There are some people who feel that they never get their way when dealing with other people. I have found that much of the time, it has a lot to do with being polite — specifically with the people not being as polite as they think they are being to other people.

Here are a few cases in which I have observed politeness — or the lack of said politeness — and where it has taken people. To start, there is the story of one of my co-workers who has spent the last few days calling customer support lines. I heard him speaking for many minutes in between my own calls. Every time he would ask a question, he would ask it in the most demeaning manner I think I have ever heard. I didn’t hear quite how the people reacted to what he was saying, but they always led to his speaking to their supervisors and then speaking to the supervisors of those supervisors.

A contrasting story — I was waiting in line at Barnes and Noble at the customer information desk and the person was loudly complaining about the person taking too long in finding the information that he supposedly needed — it apparently was the kind of thing that meant the difference between life and death for him. It wasn’t long before I stepped up in line and carefully asked the person for help with finding a book. He apologized for the search taking longer than it should have due to a network issue and I joked that it always happened when you most didn’t want it to happen. The person at the desk not only found the book but walked over with me and helped me find it.

Lastly, I would like to tell a true story that happened when Elizabeth, Chad and I went to see the new Harry Potter film. Because we went to a midnight screening, we had to wait a really long time in line. As she was several months pregnant at the time, Elizabeth couldn’t possibly bear to stand that long. She had asked previously if it were possible to get a chair while we waited and they said that it was. We got in line and Elizabeth approached the person in charge of the midnight showing and said that she had been told she could get a chair and very nicely asked if that were still the case.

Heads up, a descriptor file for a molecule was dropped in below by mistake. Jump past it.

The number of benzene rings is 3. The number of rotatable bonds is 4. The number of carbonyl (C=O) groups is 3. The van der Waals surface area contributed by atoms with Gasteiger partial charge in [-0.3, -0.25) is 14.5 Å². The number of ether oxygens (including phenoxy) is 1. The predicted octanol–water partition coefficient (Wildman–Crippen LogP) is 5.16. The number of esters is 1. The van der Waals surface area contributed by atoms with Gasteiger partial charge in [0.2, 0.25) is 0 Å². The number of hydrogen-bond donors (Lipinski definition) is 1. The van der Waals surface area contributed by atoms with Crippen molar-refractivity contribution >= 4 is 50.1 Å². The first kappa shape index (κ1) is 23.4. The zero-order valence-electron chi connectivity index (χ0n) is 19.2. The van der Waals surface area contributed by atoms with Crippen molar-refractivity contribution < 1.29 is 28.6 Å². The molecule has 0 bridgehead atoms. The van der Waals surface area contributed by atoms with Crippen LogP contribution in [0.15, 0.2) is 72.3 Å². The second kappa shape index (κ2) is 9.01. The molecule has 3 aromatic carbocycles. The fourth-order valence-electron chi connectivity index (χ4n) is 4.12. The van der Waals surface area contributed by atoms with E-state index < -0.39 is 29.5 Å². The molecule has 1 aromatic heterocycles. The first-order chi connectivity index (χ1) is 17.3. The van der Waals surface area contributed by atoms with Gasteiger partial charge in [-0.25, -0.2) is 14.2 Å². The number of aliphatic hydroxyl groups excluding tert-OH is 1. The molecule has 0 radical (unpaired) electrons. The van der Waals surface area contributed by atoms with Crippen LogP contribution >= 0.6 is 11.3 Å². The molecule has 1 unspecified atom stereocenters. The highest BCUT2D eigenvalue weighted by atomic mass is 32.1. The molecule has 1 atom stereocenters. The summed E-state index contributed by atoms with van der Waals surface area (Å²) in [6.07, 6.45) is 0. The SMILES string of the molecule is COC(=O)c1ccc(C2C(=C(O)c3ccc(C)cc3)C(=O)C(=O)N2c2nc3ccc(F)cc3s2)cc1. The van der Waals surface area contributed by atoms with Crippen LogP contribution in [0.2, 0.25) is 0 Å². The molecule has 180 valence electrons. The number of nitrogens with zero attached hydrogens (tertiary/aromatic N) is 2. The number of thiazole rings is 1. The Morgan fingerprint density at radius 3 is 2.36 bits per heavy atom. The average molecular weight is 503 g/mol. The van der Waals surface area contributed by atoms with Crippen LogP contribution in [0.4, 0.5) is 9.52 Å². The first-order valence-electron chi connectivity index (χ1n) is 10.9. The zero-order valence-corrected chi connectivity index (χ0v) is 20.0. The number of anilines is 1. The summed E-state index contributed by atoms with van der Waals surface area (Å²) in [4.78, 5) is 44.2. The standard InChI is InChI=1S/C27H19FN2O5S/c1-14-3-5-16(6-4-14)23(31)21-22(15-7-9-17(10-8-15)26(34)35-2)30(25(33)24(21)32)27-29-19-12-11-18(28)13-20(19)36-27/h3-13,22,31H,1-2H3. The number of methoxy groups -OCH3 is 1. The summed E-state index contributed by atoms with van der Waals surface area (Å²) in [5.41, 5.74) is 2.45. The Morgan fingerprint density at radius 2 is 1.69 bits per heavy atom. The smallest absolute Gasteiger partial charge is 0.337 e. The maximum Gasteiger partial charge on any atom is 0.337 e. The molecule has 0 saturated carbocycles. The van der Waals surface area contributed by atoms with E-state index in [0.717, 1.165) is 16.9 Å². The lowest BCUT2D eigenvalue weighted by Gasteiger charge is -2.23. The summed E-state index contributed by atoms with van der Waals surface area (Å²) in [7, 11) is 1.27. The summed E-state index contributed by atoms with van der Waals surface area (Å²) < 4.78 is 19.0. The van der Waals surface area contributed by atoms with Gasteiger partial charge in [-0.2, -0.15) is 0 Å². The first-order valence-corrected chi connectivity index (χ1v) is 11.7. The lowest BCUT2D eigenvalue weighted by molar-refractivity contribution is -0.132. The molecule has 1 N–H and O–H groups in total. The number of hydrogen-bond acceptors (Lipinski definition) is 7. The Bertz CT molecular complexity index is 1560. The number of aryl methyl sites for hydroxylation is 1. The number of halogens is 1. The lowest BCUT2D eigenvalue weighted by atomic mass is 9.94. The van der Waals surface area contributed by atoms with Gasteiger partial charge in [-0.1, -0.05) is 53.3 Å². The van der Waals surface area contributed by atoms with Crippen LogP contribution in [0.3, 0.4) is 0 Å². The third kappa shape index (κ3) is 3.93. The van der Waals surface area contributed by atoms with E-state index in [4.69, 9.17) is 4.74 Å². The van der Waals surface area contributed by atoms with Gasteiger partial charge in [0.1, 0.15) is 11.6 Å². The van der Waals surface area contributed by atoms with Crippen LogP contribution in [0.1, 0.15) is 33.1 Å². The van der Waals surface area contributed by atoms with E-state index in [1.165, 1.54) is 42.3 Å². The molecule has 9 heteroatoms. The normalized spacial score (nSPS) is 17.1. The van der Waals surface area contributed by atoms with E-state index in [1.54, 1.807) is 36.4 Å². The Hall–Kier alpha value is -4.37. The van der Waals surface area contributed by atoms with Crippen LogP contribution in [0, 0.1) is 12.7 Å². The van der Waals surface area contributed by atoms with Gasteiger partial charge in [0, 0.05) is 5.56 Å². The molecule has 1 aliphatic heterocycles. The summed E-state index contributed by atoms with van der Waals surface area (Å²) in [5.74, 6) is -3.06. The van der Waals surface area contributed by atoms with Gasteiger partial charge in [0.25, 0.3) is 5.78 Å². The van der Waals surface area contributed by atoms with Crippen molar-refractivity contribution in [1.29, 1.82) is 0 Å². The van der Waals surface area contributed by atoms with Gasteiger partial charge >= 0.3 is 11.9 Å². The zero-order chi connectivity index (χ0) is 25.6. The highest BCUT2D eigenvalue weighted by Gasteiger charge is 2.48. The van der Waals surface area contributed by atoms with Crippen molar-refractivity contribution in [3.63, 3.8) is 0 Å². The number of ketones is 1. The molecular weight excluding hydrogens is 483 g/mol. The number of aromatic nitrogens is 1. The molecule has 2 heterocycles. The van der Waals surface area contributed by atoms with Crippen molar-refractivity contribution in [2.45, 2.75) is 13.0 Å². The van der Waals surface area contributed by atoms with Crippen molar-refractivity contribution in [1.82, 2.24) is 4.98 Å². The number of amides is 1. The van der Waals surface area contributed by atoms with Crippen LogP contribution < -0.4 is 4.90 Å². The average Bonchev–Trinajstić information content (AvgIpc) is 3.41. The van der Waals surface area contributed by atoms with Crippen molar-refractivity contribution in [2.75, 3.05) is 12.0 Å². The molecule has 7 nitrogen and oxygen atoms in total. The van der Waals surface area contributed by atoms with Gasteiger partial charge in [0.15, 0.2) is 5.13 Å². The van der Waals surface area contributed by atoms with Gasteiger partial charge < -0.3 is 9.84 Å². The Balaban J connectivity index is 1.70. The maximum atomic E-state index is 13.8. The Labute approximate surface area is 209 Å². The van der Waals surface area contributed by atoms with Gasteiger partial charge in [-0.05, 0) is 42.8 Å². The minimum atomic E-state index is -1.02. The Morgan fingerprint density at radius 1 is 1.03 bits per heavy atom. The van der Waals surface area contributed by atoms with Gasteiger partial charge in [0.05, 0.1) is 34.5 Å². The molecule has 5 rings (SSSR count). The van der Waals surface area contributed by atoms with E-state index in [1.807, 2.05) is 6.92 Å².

The person smiled and said, “Of course, dear.” She brought over a chair and sat my wife right into it. When we started heading into the movie theater Elizabeth thanked the woman profusely and gave the chair back. I can’t help but think that if she had barged into the theater and started yelling about wanting a chair and demanding her rights, she wouldn’t have gotten nearly as good service.

Do you have any examples of when being polite has led to rewarding treatment? Perhaps any examples where your being polite ended up hurting you somehow? (I hold that it still is worth it to be polite in the end.)


  1. Thank you for this wonderful morality play, Gordon. The examples are appropriate and necessary. You remind me of a story Howard Stein used to tell us often in class about the denatured people you meet in public. He was on a subway and had a good seat. The train was crowded. A pregnant woman entered the train. Nobody moved to give her a seat, so she stood there holding onto the railing as the train thrashed around on the tracks. Howard called out to her across the subway car and gave up his seat to her. As she settled into his seat, she didn’t thank him. Instead, she said: “Sucker!”

Comments are closed.